In all experiments, a homogeneous complete diet was delivered from custom-built operant feeding stations (the social foraging system, SFS; Fig. 2) that additionally measured detailed individual mass data via integrated microchip-based identification and an electronic balance. Experiments were conducted in closed economy, meaning that birds received almost all of their daily food from the SFS (an additional four mealworms per bird were fed in all treatments during daily husbandry as a nutritional supplement). To measure effects of food insecurity on energy balance, we recorded the total amount of food consumed per day in each aviary. In a subset of experiments, we additionally measured foraging behaviour (key pecks; experiment 4), inactive roosting behaviour (experiments 1–3) and energy density of guano (faeces plus uric acid; experiments 1 and 3).
The four experiments described were preliminary studies conducted during the development and testing of the SFS. As such, the experiments were individually relatively small, with sample sizes of only six birds, and the methods varied somewhat (see Fig. 1 and Table S1). Therefore, the results presented below focus on meta-analysis of the four experiments to reveal any consistent effects of food insecurity that emerge despite the variation in methodology. Triangulation of this type is recognised as a strategy for increasing the robustness of scientific findings (Munafò & Smith, 2018; Bateson & Martin, 2021).
Materials & Methods
Subjects and basic husbandry
Subjects were 12 adult European starlings (Sturnus vulgaris) originally sourced from nest boxes in Northumberland, UK as chicks and hand-reared in the lab. The numbers, sexes and ages of birds used in each experiment are given in Table S1. The sample size of 6 birds used in each experiment was chosen based on a previous comparable experiment with starlings that reported an effect of unpredictable food on body mass (Cuthill et al., 2000). All of the birds had previous experience in a range of behavioural experiments. During the current experiments, the birds were group-housed in indoor aviaries. In experiments 1–3 the aviaries were rooms (215 × 340 × 220 cm) and in experiment 4, large walk-in cages (90 × 183 × 183 cm) with one cage per room. In all experiments, room temperature and humidity were maintained at ∼18 °C and ∼40% respectively. Each aviary was furnished with rope perches, wood chippings on the floor, a water bath, a drinker providing ad libitum clean water supplemented with vitamins and either one or two feeding stations (see below). The light cycle, number of birds per aviary and SFS stations per aviary for each experiment are given in Table S1. In all experiments, birds were maintained on a nutritionally complete diet of commercial poultry starter crumb (Special Diets Services Poultry Starter; henceforth ‘food’). Each bird was supplemented with 4 live mealworms daily. Daily husbandry took place at 1700 in experiments 1–3 and at 1100 in experiment 4.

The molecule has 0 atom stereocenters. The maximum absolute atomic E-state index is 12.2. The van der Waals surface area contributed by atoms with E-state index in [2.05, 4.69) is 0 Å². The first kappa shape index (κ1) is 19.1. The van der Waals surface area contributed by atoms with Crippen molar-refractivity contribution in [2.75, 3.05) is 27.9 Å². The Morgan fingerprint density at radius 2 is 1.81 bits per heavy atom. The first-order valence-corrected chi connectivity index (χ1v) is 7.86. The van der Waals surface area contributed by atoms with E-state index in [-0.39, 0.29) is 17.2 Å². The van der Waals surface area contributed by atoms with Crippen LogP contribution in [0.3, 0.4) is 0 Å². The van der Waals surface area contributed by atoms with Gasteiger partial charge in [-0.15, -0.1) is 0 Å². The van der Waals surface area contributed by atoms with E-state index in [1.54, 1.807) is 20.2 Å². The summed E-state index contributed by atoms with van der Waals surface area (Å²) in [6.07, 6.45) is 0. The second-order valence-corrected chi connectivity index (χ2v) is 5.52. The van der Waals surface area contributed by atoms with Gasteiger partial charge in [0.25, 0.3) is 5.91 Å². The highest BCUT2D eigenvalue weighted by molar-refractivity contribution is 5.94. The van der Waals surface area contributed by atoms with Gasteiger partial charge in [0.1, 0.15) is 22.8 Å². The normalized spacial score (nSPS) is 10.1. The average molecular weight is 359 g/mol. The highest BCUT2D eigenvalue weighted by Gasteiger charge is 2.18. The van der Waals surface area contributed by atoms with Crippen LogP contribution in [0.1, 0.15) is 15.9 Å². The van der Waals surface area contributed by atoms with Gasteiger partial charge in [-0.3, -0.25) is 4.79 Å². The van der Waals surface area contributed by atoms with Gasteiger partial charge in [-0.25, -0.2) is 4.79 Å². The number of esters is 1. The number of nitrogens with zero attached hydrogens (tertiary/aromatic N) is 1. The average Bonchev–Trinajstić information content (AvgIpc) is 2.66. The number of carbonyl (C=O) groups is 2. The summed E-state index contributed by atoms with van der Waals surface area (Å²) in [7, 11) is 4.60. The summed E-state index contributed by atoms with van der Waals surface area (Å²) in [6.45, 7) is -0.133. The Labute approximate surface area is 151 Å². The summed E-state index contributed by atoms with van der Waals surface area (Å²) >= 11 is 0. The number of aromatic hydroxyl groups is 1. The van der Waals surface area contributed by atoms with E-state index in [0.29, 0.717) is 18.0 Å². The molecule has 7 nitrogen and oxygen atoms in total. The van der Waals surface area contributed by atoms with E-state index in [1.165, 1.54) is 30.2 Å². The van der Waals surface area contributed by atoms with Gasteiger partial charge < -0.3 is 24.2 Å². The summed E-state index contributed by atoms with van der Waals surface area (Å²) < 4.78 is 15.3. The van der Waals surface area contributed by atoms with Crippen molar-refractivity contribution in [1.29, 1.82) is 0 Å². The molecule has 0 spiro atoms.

Social foraging system
In all experiments, food was delivered from custom-built feeding stations (the social foraging system, SFS; Fig. 2). An SFS station comprised a retractable food hopper and an illuminable pecking key, both of which could only be accessed via a perch designed to accommodate a single bird (the pecking key was only used in experiment 4). The perch was mounted on a load cell that functioned as an electronic balance that measured to a resolution of 0.01 g. Beneath the perch there was an aerial tuned to read microchips (radio-frequency identification devices, RFIDs), that were mounted on leg rings of the starlings. Each aviary contained either one or two SFS stations depending on the experiment (Table S1). The SFS stations were connected to a computer in an adjacent room running Whisker experimental control software and additional custom-written software. This computer collected continuous data on the identity and masses of birds visiting each station and, in experiment 4, also controlled the operant schedule in place on each station.
Manipulations of food insecurity
In experiments 1–3 food security was created by maintaining the SFS hopper in the raised position, and thus available for foraging from dawn until dusk. Food insecurity was induced by withdrawing the hopper for 12 out of a possible 20 randomly chosen 20-min periods starting two hours after lights-on each day, and ending 1 h and 20 min prior to lights-off.